In the past year, I read a lot about the idea of mindfulness meditation and the long term benefits the practice can have on focus, reduction of stress, and a general state of well being. Needing a bump in all three areas, I signed up for a free online course with guided meditations and exercises. During the first week, I read all the materials and enthusiastically sat on our bedroom floor with my eyes closed. I tried to listen as a guided meditation encouraged me to be present and focus on my breathing, but I kept thinking about my posture, my back pain, arm positions, etc. My internal monologue kept coming back to the same question, “Am I doing this right?”
That question dominates my thoughts whenever I am trying something out for the first time. In some cases, the answer is obvious. When I attempted to fix the pump on my iced tea maker and the water continued to sit placidly in the reservoir, I received immediate feedback, and I could try something else like buying a new iced tea maker. In other cases though, feedback is scarce, and the answer is murkier, sometimes a lot murkier, which causes stress and doubt. During the second week of the mindfulness course, I was less enthusiastic, and that’s partly because I felt more demands were being placed on my time, but I still could not tell if my efforts were being wasted.
Writing is among those activities where feedback is the murkiest, and that’s a big problem. When I put words down on the page, I have to make an educated guess about whether they’ll have the effect I desire. Often, I’ll have no confirmation of that guess until the writing is out of my hands. Anyone who has a stake in what they are writing, be it a grant proposal, an application essay, term paper, or love letter to a prospective partner, faces the stress of trying to write creatively and accurately express who they are and what they know under a cloud of uncertainty. It’s pretty hard to put full effort and still not know whether or not you are on the right track. When a writer can’t tell, they’ll frequently produce a piece of writing that fall short of their best effort.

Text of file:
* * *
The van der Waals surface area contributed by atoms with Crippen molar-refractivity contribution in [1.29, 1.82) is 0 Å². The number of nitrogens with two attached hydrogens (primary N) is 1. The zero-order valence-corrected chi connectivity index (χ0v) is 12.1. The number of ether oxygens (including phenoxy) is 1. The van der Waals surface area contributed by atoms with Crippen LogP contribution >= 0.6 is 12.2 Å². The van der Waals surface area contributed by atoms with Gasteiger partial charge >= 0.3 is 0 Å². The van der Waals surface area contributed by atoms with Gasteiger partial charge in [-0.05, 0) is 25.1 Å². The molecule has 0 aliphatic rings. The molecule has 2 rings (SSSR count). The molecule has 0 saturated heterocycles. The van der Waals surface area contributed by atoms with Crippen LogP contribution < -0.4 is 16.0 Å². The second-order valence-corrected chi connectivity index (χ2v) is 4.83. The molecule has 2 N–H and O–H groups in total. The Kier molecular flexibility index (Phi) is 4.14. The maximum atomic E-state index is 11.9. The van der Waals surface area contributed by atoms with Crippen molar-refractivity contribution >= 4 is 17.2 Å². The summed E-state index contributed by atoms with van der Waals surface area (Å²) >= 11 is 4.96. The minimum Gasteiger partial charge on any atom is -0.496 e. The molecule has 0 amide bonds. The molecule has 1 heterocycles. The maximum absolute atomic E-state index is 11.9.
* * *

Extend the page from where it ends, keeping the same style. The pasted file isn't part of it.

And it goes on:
Frequently, I work with students who say they need help with their writing because they are a math person; they hate writing because they love knowing they are on the right track and writing doesn’t provide that. Math and other courses that focus on learning content comfort the novice because they offer a moment where you can check the right answer. That moment of getting the right answer is satisfying in two ways. Solving a difficult problem provides a burst of pleasure and a boost to the self esteem. More importantly, the student can move on to the next problem with a clear mind knowing that problem is solved.
Writing offers no solutions manual, and therefore, it’s much harder for writers to feel satisfied with what they’ve written. Novice writers especially have underdeveloped critical skills and cannot judge the quality of their writing in the moment. Each moment of uncertainty compounds on itself. Writers may question whether they are using an acceptable structure or whether they are using too much plot summary. As they get deeper into the paper, these problems pile up, and the stress they feel grows. Eventually, a writer reaches a saturation point where they face a problem that is one too many, and they stop writing, figuring they can’t move forward until they know more about what is expected of them. When writers have a string of especially bad experiences, it becomes easier and easier for them to simply give up rather than facing the hit to self esteem not knowing what to do presents to them. I’ve seen struggling writers who are so convinced of their own inadequacies that they quit a few sentences into their introduction because they are not sure whether a fact needed to be cited or not. For the writers who give up, the stress in writing simply comes down to an issue of control. The number of variables they can control seem too few and they give up hope of improvement.